[Record illumination efficiency of lighting elements]

  1. Maintenance equipment (Vacuum, steam cleaning, welding, etc.             )                                                              [  ]

[Record operating temperatures]

  1. Material Handling (Fork trucks, tugs, cranes, charging systems)                                                                  [  ]

[Record operating temperatures of power units, charging system)

  1. Process Furnaces, Dryers and Kilns                                                                                                                          [  ]

[Record temperature of all equipment]

Process Heating                                                                                                                                                                [  ]

[Record temperature at source, distribution system and point of use]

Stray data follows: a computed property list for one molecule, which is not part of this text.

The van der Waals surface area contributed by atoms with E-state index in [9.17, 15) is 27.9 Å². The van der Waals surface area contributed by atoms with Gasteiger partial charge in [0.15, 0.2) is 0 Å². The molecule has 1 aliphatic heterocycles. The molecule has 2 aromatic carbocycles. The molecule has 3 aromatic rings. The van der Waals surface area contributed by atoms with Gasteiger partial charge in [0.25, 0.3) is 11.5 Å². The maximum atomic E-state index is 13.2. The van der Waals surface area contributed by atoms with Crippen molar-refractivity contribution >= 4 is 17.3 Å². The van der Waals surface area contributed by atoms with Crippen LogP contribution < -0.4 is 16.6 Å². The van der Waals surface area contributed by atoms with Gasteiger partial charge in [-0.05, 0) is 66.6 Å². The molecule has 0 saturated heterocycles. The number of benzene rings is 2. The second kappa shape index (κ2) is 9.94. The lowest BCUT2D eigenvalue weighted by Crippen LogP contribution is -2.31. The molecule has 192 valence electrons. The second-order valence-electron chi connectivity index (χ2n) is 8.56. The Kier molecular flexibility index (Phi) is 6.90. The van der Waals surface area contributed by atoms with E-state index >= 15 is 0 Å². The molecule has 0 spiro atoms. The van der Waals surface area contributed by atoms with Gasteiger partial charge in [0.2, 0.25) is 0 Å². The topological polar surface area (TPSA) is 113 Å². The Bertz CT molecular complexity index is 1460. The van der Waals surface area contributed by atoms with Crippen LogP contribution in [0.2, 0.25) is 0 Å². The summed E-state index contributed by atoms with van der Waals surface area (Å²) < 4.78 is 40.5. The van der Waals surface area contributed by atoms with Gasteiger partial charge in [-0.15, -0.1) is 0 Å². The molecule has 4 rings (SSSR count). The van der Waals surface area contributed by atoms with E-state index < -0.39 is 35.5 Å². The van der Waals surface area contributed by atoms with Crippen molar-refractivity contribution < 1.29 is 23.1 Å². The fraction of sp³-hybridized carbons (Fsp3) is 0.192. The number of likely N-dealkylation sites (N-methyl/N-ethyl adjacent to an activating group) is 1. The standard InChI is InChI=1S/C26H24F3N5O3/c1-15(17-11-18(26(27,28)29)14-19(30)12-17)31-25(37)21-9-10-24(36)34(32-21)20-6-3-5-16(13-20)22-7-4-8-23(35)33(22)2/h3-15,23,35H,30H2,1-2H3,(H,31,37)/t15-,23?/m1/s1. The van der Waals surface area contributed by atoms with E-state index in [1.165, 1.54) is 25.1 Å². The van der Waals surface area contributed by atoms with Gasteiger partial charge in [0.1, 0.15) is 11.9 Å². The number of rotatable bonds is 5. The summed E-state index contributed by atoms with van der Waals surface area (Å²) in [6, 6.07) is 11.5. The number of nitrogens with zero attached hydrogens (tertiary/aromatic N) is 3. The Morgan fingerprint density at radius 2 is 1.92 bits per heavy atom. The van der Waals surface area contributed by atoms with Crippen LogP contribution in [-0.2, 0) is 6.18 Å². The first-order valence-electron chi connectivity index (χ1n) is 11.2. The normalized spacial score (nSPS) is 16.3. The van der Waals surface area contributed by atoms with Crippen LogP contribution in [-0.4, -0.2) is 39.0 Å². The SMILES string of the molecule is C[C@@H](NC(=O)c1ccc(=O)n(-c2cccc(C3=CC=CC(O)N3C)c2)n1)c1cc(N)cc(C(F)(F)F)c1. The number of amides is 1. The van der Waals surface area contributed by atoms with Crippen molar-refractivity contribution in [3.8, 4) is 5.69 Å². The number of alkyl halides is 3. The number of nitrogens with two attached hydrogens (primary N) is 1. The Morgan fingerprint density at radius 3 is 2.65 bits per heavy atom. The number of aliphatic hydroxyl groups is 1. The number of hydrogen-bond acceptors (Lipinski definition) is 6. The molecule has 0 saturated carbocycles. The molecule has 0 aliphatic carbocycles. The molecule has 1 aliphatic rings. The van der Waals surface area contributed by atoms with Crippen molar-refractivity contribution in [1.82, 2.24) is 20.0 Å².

1. Refrigeration Systems                                                                                                                                                   [  ]

[Record temperature and compare to manufactures specifications for

[Compressor, evaporator and distribution system]

  1. Shipping, Receiving Storage Areas                                                                                                                            [  ]

[Record temperature in area plus monitor temperature at entries and exits,

asses effectiveness of air curtains, doors, door / draft control measures ]

As the survey is being conducted there may be many items identified that may require immediately repair

Other issues may have to be addressed as resources become available.

The order or sequence can be varied but generally

  1. Obvious housekeeping corrections requiring very limited capital or effort